But the most telling evidence for gold’s decoupling from the dollar is not visual but mathematical. From April 1st, 2005 until this week, the daily correlation between the dollar and gold plummeted to a mere -0.400. This is a breathtaking decrease. The r-square of this is a trivial 16%, not at all correlated. Prior to Q2 2005, 91% of the daily moves in gold could be explained by opposing dollar moves, but since then only 16% of gold’s moves are explainable by or statistically attributable to the dollar.
Now as a life-long speculator I effectively gamble for a living, I love risk more than most folks love oxygen. While I would not hesitate to bet when my odds for success are 91% in my favor, I wouldn’t bet in a million years if I only had a 16% chance of winning. The old dollar-weak-gold-strong thesis of past years was very true a few years ago, but this thesis is no longer valid. Hence it isn’t wise to trade on it today. We are now in a brave new Stage Two world where gold’s supply and demand is independent of the dollar’s machinations. Gold and the dollar have decoupled!
The moral of this story is don’t get too eager to ascribe all gold’s strength of recent months to dollar weakness. While a falling dollar does get more investors interested in gold and hence probably drives indirect gold demand, gold is trading independently of its old nemesis these days in Stage Two.
I am pretty convinced right now that the dollar could bounce and surge yet gold’s new upleg would continue higher on balance with nary a worry. Gold just finished a necessary consolidation in early October so it is technically ready to rise regardless of the fortunes of the dollar. So there is really no reason for gold investors to get particularly excited about a dollar downleg in Stage Two nor get worried about the consequences when the dollar inevitably bounces in its next major bear-market rally.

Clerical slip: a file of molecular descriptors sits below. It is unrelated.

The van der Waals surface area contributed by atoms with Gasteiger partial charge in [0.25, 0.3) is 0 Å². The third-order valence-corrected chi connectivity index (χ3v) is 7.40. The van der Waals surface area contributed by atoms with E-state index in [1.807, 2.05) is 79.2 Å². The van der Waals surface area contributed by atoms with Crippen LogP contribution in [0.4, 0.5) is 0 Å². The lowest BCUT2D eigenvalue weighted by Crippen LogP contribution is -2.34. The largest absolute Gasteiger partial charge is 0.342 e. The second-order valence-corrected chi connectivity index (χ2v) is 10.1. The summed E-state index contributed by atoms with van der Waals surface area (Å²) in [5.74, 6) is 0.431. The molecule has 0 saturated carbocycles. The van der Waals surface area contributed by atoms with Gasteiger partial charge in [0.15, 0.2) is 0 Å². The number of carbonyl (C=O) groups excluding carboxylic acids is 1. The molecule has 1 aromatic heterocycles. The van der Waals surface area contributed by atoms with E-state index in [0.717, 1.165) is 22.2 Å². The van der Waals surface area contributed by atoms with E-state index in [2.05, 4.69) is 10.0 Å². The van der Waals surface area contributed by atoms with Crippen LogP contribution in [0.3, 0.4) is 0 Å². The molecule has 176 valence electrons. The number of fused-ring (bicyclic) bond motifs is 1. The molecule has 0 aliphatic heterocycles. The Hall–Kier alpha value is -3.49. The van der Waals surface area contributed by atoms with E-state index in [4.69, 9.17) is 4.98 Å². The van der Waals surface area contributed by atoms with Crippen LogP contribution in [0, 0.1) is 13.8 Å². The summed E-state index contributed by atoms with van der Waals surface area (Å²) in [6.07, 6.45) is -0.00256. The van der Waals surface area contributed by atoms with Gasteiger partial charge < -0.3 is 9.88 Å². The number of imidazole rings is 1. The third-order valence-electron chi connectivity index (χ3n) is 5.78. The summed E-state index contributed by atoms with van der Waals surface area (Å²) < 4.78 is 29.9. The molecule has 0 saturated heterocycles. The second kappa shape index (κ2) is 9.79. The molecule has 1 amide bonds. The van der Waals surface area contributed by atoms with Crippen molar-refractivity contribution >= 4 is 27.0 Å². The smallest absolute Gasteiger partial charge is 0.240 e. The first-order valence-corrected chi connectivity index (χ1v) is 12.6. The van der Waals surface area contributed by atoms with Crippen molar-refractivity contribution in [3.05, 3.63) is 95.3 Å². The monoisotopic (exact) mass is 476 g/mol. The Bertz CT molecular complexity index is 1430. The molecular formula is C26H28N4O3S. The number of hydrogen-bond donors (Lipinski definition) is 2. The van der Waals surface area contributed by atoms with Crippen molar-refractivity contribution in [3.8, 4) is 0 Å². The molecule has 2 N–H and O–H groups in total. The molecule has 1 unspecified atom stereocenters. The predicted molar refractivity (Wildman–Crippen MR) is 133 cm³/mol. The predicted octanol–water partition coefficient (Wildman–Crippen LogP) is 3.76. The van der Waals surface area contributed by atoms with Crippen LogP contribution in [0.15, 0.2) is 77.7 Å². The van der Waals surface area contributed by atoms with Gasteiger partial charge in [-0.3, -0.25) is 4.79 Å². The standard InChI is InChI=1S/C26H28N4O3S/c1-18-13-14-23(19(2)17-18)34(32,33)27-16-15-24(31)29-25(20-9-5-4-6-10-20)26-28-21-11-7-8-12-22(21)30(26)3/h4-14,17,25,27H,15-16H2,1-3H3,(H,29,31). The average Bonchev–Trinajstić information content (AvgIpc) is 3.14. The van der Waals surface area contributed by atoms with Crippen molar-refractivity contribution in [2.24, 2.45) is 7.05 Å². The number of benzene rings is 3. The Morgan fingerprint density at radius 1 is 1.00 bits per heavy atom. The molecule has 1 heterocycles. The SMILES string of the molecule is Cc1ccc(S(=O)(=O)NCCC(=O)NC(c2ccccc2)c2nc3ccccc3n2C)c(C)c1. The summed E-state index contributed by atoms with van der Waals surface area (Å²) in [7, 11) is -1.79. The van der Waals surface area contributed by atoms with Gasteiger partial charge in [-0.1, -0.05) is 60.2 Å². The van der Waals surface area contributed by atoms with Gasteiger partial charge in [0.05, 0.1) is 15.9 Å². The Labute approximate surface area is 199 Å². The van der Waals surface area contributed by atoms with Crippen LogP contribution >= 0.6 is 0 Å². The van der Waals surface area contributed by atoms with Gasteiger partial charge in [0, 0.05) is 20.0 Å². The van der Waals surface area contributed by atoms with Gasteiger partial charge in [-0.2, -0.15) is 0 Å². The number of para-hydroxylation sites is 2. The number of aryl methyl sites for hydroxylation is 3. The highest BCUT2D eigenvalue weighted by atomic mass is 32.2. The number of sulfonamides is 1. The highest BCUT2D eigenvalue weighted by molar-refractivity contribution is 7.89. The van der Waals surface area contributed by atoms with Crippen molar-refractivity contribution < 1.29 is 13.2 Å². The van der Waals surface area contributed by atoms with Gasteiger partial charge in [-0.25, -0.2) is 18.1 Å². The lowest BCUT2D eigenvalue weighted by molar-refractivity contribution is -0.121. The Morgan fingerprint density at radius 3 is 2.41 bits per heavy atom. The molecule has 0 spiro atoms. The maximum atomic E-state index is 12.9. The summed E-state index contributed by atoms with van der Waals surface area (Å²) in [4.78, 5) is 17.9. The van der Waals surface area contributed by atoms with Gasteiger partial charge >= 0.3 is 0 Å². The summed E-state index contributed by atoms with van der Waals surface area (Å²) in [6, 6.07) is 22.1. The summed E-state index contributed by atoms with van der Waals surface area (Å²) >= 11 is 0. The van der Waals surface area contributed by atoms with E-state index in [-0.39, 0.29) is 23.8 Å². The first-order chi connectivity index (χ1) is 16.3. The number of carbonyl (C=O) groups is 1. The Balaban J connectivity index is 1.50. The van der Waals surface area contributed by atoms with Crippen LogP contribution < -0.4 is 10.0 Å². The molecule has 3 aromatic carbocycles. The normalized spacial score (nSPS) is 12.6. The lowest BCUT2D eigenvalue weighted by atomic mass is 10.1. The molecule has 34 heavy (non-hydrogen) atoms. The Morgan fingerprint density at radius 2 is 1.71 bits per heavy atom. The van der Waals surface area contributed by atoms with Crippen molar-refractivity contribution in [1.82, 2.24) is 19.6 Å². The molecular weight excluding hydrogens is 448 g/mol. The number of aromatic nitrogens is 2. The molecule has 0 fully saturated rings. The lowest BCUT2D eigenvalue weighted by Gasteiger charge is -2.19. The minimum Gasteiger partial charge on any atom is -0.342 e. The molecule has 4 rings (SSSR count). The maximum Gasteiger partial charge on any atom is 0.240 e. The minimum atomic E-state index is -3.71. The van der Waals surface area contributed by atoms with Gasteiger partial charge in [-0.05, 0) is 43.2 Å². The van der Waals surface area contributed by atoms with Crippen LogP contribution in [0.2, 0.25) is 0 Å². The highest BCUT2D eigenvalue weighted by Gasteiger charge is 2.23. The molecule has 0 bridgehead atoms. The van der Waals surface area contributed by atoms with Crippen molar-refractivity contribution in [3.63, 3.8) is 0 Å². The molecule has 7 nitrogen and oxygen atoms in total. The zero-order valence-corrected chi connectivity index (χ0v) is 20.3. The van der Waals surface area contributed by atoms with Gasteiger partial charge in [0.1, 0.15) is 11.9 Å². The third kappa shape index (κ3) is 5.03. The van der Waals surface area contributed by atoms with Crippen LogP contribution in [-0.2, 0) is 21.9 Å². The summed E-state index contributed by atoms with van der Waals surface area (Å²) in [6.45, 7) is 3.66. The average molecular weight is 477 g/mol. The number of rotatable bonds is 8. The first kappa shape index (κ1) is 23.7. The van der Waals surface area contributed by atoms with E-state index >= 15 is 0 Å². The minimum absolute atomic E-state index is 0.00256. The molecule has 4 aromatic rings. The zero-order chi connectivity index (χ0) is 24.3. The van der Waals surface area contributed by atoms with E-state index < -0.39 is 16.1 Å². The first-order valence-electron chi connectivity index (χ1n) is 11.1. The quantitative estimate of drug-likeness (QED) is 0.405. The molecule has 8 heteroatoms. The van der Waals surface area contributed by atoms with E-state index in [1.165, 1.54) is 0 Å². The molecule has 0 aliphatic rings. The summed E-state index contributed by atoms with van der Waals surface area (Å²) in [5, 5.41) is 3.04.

Our most successful trading tool for gaming gold back in Stage One that netted us enormous realized profits in gold stocks in the early years was a comparison of gold and the dollar relative to their respective 200-day moving averages. Per my Relativity trading theory, dividing each by its own 200dma creates horizontal trading bands. In effect the 200dmas of gold and the dollar are flattened to horizontal and each price is charted over time as a continuously comparable multiple of its 200dma. You can see this in the next chart.
The decoupling seen above in the raw dollar and gold price data is even more striking in Relative Dollar and Relative Gold terms. For whatever reason in Q2 2005 the character and nature of our gold bull radically changed and it hasn’t looked back since. The once-king dollar-dominated-gold paradigm is no longer valid. Gold is marching to the beat of its own supply/demand drummer now.
The blue line is gold expressed as a constant multiple of its 200dma, and as you can see it largely traded in a horizontal band until the decoupling in early 2005. For trading gold in Stage One, we were using an rGold range of 0.99 to 1.14, also rendered above. When gold was low in this range we expected a major upleg and when it was high we prepared for a major correction. Bull markets surge above their 200dmas in uplegs and then retreat back to them in corrections.
The red line is the rDollar, the US Dollar Index divided by its own 200dma. Since the dollar was in a bear market its range is below the 1.00 line that indicates its 200dma. In bears prices plunge below their 200dmas in downlegs before surging back up to them in bear-market rallies. We were watching an rDollar range of 0.92 to 1.00 during Stage One. When the dollar was low in this range a major bear-market rally was due and when it was high in this range another downleg was likely approaching.